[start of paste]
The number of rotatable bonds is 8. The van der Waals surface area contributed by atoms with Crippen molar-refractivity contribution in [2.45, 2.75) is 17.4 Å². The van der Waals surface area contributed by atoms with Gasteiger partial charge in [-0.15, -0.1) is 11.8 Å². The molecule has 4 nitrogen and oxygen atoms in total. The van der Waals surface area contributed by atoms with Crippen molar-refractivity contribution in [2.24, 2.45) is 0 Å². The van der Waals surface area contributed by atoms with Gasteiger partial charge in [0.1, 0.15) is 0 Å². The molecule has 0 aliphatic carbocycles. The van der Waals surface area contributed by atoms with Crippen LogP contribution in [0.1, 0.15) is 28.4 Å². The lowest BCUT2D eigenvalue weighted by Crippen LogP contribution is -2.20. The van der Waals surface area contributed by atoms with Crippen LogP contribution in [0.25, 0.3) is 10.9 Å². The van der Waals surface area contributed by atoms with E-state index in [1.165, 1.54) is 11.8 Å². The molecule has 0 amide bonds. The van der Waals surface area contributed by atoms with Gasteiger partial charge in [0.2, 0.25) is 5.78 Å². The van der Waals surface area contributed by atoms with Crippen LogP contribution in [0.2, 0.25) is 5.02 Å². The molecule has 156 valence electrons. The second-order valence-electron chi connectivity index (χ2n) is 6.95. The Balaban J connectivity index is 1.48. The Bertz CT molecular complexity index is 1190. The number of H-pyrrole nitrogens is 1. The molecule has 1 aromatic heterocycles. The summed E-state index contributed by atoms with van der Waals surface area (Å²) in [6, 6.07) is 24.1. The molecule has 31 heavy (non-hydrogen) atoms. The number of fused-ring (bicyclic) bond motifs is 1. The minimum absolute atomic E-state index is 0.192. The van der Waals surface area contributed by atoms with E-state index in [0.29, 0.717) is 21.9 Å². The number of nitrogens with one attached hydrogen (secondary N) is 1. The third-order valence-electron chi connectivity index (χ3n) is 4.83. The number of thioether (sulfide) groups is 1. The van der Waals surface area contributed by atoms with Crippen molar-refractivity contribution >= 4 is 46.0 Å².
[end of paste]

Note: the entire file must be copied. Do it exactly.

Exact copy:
The number of rotatable bonds is 8. The van der Waals surface area contributed by atoms with Crippen molar-refractivity contribution in [2.45, 2.75) is 17.4 Å². The van der Waals surface area contributed by atoms with Gasteiger partial charge in [-0.15, -0.1) is 11.8 Å². The molecule has 4 nitrogen and oxygen atoms in total. The van der Waals surface area contributed by atoms with Crippen molar-refractivity contribution in [2.24, 2.45) is 0 Å². The van der Waals surface area contributed by atoms with Gasteiger partial charge in [0.1, 0.15) is 0 Å². The molecule has 0 aliphatic carbocycles. The van der Waals surface area contributed by atoms with Crippen LogP contribution in [0.1, 0.15) is 28.4 Å². The lowest BCUT2D eigenvalue weighted by Crippen LogP contribution is -2.20. The van der Waals surface area contributed by atoms with Crippen LogP contribution in [0.25, 0.3) is 10.9 Å². The van der Waals surface area contributed by atoms with E-state index in [1.165, 1.54) is 11.8 Å². The molecule has 0 amide bonds. The van der Waals surface area contributed by atoms with Gasteiger partial charge in [0.2, 0.25) is 5.78 Å². The van der Waals surface area contributed by atoms with Crippen LogP contribution in [0.2, 0.25) is 5.02 Å². The molecule has 156 valence electrons. The second-order valence-electron chi connectivity index (χ2n) is 6.95. The Balaban J connectivity index is 1.48. The Bertz CT molecular complexity index is 1190. The number of H-pyrrole nitrogens is 1. The molecule has 1 aromatic heterocycles. The summed E-state index contributed by atoms with van der Waals surface area (Å²) in [6, 6.07) is 24.1. The molecule has 31 heavy (non-hydrogen) atoms. The number of fused-ring (bicyclic) bond motifs is 1. The minimum absolute atomic E-state index is 0.192. The van der Waals surface area contributed by atoms with E-state index in [0.29, 0.717) is 21.9 Å². The number of nitrogens with one attached hydrogen (secondary N) is 1. The third-order valence-electron chi connectivity index (χ3n) is 4.83. The number of thioether (sulfide) groups is 1. The van der Waals surface area contributed by atoms with Crippen molar-refractivity contribution >= 4 is 46.0 Å².